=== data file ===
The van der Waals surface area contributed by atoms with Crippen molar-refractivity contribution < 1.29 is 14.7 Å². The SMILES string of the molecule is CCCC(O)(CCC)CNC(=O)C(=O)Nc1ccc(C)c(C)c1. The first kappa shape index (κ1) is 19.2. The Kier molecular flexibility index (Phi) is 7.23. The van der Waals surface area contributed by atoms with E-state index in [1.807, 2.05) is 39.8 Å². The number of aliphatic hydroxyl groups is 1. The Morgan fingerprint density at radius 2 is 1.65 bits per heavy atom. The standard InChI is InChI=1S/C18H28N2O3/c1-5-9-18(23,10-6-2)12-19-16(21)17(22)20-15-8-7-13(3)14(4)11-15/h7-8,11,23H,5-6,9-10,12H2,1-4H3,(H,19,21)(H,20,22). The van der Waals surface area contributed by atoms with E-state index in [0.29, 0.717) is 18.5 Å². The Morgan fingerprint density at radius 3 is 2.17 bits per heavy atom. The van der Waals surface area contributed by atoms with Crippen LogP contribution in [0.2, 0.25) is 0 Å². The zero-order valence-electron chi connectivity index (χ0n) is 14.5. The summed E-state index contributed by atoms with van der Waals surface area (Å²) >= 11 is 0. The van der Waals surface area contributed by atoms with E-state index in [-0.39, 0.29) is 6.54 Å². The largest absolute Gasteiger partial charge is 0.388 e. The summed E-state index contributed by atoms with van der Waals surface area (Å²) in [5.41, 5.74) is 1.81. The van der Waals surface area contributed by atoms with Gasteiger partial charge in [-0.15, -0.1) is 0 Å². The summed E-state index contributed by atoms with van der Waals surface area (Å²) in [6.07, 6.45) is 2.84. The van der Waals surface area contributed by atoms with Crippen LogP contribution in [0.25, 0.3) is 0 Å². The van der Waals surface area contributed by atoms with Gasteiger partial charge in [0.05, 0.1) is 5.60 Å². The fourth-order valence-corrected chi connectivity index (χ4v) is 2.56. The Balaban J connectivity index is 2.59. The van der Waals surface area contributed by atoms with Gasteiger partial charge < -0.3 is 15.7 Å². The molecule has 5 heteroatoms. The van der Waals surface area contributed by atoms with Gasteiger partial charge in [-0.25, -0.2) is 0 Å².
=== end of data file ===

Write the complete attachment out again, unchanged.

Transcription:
The van der Waals surface area contributed by atoms with Crippen molar-refractivity contribution < 1.29 is 14.7 Å². The SMILES string of the molecule is CCCC(O)(CCC)CNC(=O)C(=O)Nc1ccc(C)c(C)c1. The first kappa shape index (κ1) is 19.2. The Kier molecular flexibility index (Phi) is 7.23. The van der Waals surface area contributed by atoms with E-state index in [1.807, 2.05) is 39.8 Å². The number of aliphatic hydroxyl groups is 1. The Morgan fingerprint density at radius 2 is 1.65 bits per heavy atom. The standard InChI is InChI=1S/C18H28N2O3/c1-5-9-18(23,10-6-2)12-19-16(21)17(22)20-15-8-7-13(3)14(4)11-15/h7-8,11,23H,5-6,9-10,12H2,1-4H3,(H,19,21)(H,20,22). The van der Waals surface area contributed by atoms with E-state index in [0.29, 0.717) is 18.5 Å². The Morgan fingerprint density at radius 3 is 2.17 bits per heavy atom. The van der Waals surface area contributed by atoms with Crippen LogP contribution in [0.2, 0.25) is 0 Å². The zero-order valence-electron chi connectivity index (χ0n) is 14.5. The summed E-state index contributed by atoms with van der Waals surface area (Å²) >= 11 is 0. The van der Waals surface area contributed by atoms with E-state index in [-0.39, 0.29) is 6.54 Å². The largest absolute Gasteiger partial charge is 0.388 e. The summed E-state index contributed by atoms with van der Waals surface area (Å²) in [5.41, 5.74) is 1.81. The van der Waals surface area contributed by atoms with Gasteiger partial charge in [-0.15, -0.1) is 0 Å². The summed E-state index contributed by atoms with van der Waals surface area (Å²) in [6.07, 6.45) is 2.84. The van der Waals surface area contributed by atoms with Crippen LogP contribution in [0.25, 0.3) is 0 Å². The van der Waals surface area contributed by atoms with Gasteiger partial charge in [0.05, 0.1) is 5.60 Å². The fourth-order valence-corrected chi connectivity index (χ4v) is 2.56. The Balaban J connectivity index is 2.59. The van der Waals surface area contributed by atoms with Gasteiger partial charge < -0.3 is 15.7 Å². The molecule has 5 heteroatoms. The van der Waals surface area contributed by atoms with Gasteiger partial charge in [-0.25, -0.2) is 0 Å².